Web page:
• You should then also check your credit report with the other credit reference agencies to ensure that they too do not have the same error.

If your dispute goes unresolved after the investigation, then you're allowed to write a 200-word statement explaining your side of the story, which will then be saved alongside the disputed information.

This will not improve your credit score, but it will allow future creditors to consider this statement before judging your application.


County Court Judgments (CCJ)


If you find you have a County Court Judgment (CCJ) and don't know what it relates to or where it came from, you need to make a note of the case/claim number relating to the CCJ on your credit file as well as which County Court issued the judgement.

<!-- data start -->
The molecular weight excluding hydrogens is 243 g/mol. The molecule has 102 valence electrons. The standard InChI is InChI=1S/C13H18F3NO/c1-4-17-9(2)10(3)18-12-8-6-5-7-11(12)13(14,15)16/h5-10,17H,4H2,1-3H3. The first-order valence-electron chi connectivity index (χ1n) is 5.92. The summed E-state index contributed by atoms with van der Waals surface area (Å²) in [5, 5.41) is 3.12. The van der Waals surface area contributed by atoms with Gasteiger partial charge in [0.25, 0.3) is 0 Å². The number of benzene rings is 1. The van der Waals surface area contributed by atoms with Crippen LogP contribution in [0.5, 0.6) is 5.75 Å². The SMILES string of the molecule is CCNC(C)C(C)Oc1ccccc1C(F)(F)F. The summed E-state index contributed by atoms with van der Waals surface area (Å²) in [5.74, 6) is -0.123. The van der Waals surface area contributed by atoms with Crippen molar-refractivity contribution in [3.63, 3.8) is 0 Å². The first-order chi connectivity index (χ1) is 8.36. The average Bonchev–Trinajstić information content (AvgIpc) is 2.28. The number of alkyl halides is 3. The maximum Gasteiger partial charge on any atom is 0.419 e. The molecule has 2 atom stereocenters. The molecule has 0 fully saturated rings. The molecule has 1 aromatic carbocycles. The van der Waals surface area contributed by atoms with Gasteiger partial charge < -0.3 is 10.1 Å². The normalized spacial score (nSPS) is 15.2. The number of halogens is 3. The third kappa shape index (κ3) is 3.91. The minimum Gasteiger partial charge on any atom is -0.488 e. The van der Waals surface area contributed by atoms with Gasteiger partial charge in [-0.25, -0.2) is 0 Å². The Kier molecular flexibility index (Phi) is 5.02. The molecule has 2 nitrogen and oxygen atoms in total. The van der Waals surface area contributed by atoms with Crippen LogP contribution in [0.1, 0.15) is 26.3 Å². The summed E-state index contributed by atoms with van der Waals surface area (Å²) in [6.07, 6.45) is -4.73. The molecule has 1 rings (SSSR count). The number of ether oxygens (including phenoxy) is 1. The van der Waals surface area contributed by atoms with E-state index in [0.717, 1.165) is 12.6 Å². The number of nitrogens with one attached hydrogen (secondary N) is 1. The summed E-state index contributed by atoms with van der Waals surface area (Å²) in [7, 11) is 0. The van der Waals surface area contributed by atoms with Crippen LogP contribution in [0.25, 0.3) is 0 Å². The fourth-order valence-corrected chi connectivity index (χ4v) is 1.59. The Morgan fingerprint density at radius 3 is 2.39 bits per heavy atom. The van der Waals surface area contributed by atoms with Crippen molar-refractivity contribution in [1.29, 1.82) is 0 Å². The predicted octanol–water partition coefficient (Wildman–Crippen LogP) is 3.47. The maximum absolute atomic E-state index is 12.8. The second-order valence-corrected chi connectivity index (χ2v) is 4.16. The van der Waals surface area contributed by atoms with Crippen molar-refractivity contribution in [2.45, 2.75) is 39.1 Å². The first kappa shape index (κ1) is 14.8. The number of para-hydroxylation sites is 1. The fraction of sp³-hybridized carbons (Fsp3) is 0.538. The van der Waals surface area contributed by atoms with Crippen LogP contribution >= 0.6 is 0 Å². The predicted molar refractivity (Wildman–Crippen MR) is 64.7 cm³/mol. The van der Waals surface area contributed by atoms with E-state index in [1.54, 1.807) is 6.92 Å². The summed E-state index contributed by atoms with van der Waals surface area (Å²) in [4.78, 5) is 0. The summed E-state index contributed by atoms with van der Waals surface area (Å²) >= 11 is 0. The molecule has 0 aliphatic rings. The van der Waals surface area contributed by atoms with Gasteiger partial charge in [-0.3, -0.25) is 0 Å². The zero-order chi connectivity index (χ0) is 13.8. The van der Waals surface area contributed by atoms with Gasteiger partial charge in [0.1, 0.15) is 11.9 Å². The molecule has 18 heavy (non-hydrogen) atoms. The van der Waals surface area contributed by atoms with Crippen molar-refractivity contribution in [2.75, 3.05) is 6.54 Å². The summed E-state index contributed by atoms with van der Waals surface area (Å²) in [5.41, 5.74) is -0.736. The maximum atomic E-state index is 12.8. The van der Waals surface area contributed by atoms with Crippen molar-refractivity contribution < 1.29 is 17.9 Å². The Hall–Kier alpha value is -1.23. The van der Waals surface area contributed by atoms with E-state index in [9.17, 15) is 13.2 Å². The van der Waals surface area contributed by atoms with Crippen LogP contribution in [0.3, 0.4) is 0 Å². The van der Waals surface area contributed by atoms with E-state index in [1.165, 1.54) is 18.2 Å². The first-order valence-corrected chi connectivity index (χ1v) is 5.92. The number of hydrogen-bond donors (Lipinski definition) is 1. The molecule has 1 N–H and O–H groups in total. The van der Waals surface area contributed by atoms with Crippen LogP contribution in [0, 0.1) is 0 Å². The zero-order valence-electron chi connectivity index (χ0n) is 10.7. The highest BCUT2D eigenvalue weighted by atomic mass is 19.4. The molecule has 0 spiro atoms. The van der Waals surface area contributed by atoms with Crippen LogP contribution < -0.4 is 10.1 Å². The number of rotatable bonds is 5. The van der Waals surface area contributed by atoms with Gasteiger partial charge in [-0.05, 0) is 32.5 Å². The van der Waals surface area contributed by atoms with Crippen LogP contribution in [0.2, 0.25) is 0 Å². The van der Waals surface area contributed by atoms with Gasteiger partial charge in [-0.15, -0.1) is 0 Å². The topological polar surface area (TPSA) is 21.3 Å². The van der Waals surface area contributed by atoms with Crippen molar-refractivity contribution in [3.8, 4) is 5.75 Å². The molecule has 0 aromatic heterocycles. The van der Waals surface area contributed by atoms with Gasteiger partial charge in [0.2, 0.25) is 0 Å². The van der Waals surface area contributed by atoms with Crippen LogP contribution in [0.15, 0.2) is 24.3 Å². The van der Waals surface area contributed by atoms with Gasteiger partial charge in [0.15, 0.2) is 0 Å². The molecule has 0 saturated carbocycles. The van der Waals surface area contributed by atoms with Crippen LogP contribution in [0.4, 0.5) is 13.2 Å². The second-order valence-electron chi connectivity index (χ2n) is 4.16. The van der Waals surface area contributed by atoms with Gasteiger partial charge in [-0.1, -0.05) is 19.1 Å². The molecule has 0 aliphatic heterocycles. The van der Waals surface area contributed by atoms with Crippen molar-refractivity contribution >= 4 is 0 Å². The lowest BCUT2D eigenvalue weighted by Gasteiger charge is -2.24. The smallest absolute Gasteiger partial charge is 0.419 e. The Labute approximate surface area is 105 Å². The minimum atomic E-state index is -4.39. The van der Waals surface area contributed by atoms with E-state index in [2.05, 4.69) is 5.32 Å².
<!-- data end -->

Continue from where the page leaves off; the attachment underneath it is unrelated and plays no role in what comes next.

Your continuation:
The next step is to contact the County Court that issued the judgement and give them the case/claim number. They will then be able to give the details of who the debt is with. Usually, it is Northampton County Court who process CCJ applications. The number for Northampton county court is 0300 123 1056.

For further advice on how to manage these judgements you can speak with the Debt Advice team at StepChange . You can call them on 0800 138 1111 Monday to Friday from 8am to 8pm and Saturday from 8am to 4pm.

You can also read more about how to manage a CCJ on the Stepchange website here: https://www.stepchange.org/debt-info/ccj.aspx


Top Tips to Help Prevent Identity Fraud


Check your credit report

It is recommended that you check your credit report regularly to spot any unfamiliar accounts or inexplicable debts immediately.


Shred or destroy documents containing personal information

Not just bank statements, anything showing your name, address and account or policy number could be enough to help someone steal your identity. Invest in a home document shredder, and use it.